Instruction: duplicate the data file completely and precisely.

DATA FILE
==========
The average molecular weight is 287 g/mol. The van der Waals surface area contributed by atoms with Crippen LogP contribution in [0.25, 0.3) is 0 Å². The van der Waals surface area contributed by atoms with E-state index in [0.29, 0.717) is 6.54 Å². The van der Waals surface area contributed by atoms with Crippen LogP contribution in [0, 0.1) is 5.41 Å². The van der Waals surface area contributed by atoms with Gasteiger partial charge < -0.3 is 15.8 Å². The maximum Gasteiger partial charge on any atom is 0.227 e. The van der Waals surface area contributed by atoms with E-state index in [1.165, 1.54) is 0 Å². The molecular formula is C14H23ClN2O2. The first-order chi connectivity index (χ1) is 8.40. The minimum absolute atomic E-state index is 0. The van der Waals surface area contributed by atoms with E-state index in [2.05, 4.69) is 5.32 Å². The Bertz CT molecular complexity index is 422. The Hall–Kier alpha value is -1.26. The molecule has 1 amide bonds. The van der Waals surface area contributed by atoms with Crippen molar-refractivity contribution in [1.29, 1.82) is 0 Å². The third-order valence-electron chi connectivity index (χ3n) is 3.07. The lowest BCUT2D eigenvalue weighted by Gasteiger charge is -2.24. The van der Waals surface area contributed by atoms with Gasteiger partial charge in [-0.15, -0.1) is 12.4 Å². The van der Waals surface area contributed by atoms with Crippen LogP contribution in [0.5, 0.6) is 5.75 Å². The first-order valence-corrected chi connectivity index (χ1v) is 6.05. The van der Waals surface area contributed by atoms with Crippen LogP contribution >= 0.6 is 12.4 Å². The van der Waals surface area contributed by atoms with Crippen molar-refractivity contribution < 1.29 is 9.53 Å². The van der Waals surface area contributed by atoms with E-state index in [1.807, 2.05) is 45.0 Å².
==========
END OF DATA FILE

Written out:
The average molecular weight is 287 g/mol. The van der Waals surface area contributed by atoms with Crippen LogP contribution in [0.25, 0.3) is 0 Å². The van der Waals surface area contributed by atoms with E-state index in [0.29, 0.717) is 6.54 Å². The van der Waals surface area contributed by atoms with Crippen LogP contribution in [0, 0.1) is 5.41 Å². The van der Waals surface area contributed by atoms with Gasteiger partial charge < -0.3 is 15.8 Å². The maximum Gasteiger partial charge on any atom is 0.227 e. The van der Waals surface area contributed by atoms with E-state index in [1.165, 1.54) is 0 Å². The molecular formula is C14H23ClN2O2. The first-order chi connectivity index (χ1) is 8.40. The minimum absolute atomic E-state index is 0. The van der Waals surface area contributed by atoms with E-state index in [2.05, 4.69) is 5.32 Å². The Bertz CT molecular complexity index is 422. The Hall–Kier alpha value is -1.26. The molecule has 1 amide bonds. The van der Waals surface area contributed by atoms with Crippen molar-refractivity contribution in [1.29, 1.82) is 0 Å². The third-order valence-electron chi connectivity index (χ3n) is 3.07. The lowest BCUT2D eigenvalue weighted by Gasteiger charge is -2.24. The van der Waals surface area contributed by atoms with Gasteiger partial charge in [-0.15, -0.1) is 12.4 Å². The van der Waals surface area contributed by atoms with Crippen LogP contribution in [0.5, 0.6) is 5.75 Å². The first-order valence-corrected chi connectivity index (χ1v) is 6.05. The van der Waals surface area contributed by atoms with Crippen LogP contribution >= 0.6 is 12.4 Å². The van der Waals surface area contributed by atoms with Crippen molar-refractivity contribution < 1.29 is 9.53 Å². The van der Waals surface area contributed by atoms with E-state index in [1.807, 2.05) is 45.0 Å².